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Hold On to Your Kids: Why Parents Need to Matter More Than Peers

4.24  ·  Rating Details  ·  1,764 Ratings  ·  256 Reviews
International authority on child development Gordon Neufeld, Ph.D., joins forces with bestselling author Gabor Maté, M.D., to tackle one of the most disturbing trends of our time: Children today looking to their peers for direction—their values, identity, and codes of behavior. This “peer orientation” undermines family cohesion, interferes with healthy development, and fos ...more
Paperback, 352 pages
Published August 15th 2006 by Ballantine Books (first published 2004)
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Apr 19, 2008 Genet rated it it was amazing  ·  review of another edition
Recommends it for: all parents, and anyone thinking of becoming a parent!
Recommended to Genet by: Alison Bennett
My favorite parenting book of all time. While it is not extremely well-written (in a literary or organizational sense), I absolutely love and believe in the ideas presented in this book. Neufeld very clearly identifies the underlying problems in our culture that pull our children away from us. Children need to attach to parents, grandparents, and other adults who can help them develop a true sense of self. We are robbing our children (and ourselves) when we push them too quickly out into the wor ...more
Dec 14, 2011 Michael rated it it was amazing
I definitely underestimated this book. This is why it languished on the shelf for a few years before I picked it up. I expected yet another underwhelming parenting book. Instead I encountered a revolutionary interpretation of the role of attachment in the lives of our youngsters and an exploration of the implications of this on our culture and our role as parents. The basic neurodevelopmental role of attachment in the establishment of natural authority is explained and the toxic influences of mo ...more
May 05, 2009 Wendee rated it really liked it
Polarization occurs in relationships, which explains why youth shun their parents when they attach to their peers... they can't see how to have both connections. It is soooo important for parents to spend plenty of time with their kids in fun engaging activities.

For me, this is one of the main reasons I homeschool... I could never find enough time to spend with my children when they were gone from 8am to 4pm and then racing off to other activities when they weren't at school. Now, I can actually
Heidi Thorsen
I thought the first part of the book where the author gives examples of the horrors that can result when kids are "peer oriented" went on a bit too long, but did find the chapters where he eventually got around to explaining concrete steps to take to maintain parental attachment while avoiding or reversing peer attachment to be useful.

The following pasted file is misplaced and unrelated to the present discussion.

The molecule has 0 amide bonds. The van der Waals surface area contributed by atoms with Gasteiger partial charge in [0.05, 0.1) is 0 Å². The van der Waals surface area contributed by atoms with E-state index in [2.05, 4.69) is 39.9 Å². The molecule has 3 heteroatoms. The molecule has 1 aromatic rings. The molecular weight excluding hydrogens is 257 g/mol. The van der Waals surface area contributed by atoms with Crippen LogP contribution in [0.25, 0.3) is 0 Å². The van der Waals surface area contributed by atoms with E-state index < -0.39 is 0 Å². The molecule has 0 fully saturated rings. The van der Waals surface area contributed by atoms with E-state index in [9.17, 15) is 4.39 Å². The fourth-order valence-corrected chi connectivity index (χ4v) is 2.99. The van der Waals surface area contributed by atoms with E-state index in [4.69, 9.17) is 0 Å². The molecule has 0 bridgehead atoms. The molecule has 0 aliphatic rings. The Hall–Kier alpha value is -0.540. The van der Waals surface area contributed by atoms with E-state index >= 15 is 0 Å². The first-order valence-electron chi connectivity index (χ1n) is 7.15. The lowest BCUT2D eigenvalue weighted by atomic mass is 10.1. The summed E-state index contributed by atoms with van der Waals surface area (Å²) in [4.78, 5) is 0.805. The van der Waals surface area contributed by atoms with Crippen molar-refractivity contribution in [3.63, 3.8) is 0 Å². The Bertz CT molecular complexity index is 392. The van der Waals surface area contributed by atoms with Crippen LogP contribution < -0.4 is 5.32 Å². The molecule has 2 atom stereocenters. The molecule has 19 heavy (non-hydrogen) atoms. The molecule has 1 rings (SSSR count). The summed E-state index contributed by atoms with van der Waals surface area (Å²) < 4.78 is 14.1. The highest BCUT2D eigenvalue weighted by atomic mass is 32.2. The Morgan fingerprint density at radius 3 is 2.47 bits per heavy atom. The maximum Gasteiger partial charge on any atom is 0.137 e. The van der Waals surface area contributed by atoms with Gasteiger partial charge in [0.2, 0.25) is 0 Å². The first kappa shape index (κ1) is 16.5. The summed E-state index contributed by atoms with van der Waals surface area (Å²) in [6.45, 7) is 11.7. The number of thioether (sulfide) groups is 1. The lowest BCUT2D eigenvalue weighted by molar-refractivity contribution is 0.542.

Before reading this book, I thought kids would "attach" to their parents based largely on the sheer quantity of time they spent together, but the authors have exp
Dec 20, 2011 Thystle rated it did not like it
Recommends it for: Nobody
Recommended to Thystle by: API
Here is a copy of the review I did for API:

I will honestly state that I did not agree with large portions of this book and had a hard time finishing it. Because I did disagree with so much of it and knew I would need to do a review of it, I took lots of notes and I tried to analyze the authors claims and why I did or did not agree with them. So as a critical thinking exercise it was very enjoyable. It also sparked an interest in reading more scientific research directly on attachment theory (I'v
Oct 15, 2010 reed rated it it was ok
I picked this up because I heard about the author's concept of counterwill - that innate human tendency to resist when someone tries to control you. But I was turned off by his "kids these days" rhetoric. Didn't make it past the first chapter.
Jekaterina Dmitrijeva
Sep 16, 2015 Jekaterina Dmitrijeva rated it it was amazing
Shelves: parenting
Šī ir viena no lietderīgākajām grāmatām par bērniem un to audzināšanu, ko esmu lasījusi. Tā fokusējas uz to, cik svarīga ir bērnu un pusaudžu drošā piesaiste (secure attachment) ar vecākiem (vai citiem pieaugušajiem), kā to izveidot un uzturēt. Bet galvenais grāmatas vadmotīvs ir - kas notiek ar mūsu bērniem, ja mēs šo piesaisti neveidojam/pazaudējam. Piesaistei ir jābūt, un ja tā nav ar vecākiem, tā rodas ar draugiem, kas veido situāciju, kad bērnus audzina bērni. Grāmatā detalizēti aprakstītas ...more
Eszter Pálmai
Jul 19, 2015 Eszter Pálmai rated it did not like it
This book was a huge disappointment to me. I'd love to quote paragraphs or terms exactly from the book, but I only have it in my mothertongue, so i may free-translate it's statements i'm going to refer to.
Well, I was really interested in the idea of peer-orientation itself, as it is an existing, serious issue nowadays, but my big hopes started perishing as early as the 3rd chapter, that is about the reasons why children prefer their peers to their elders.

The author blames such abstractions like
Aug 21, 2010 Ruth rated it it was amazing
Shelves: other-nonfiction
This is probably the best parenting book I have ever read. It explains so much about peer-dominated culture, why it keeps getting worse, and why kids succumb to it at younger and younger ages.

As our kids grow up, they are put into far too many situations where they are expected to develop dependent relationships on their peers rather than on mature adults. Classroom sizes are too big, parents are too busy with work or life stresses or only one parent is present, families are often isolated from
Jan 11, 2010 Jen rated it it was amazing
Here's what I put on my blog about it: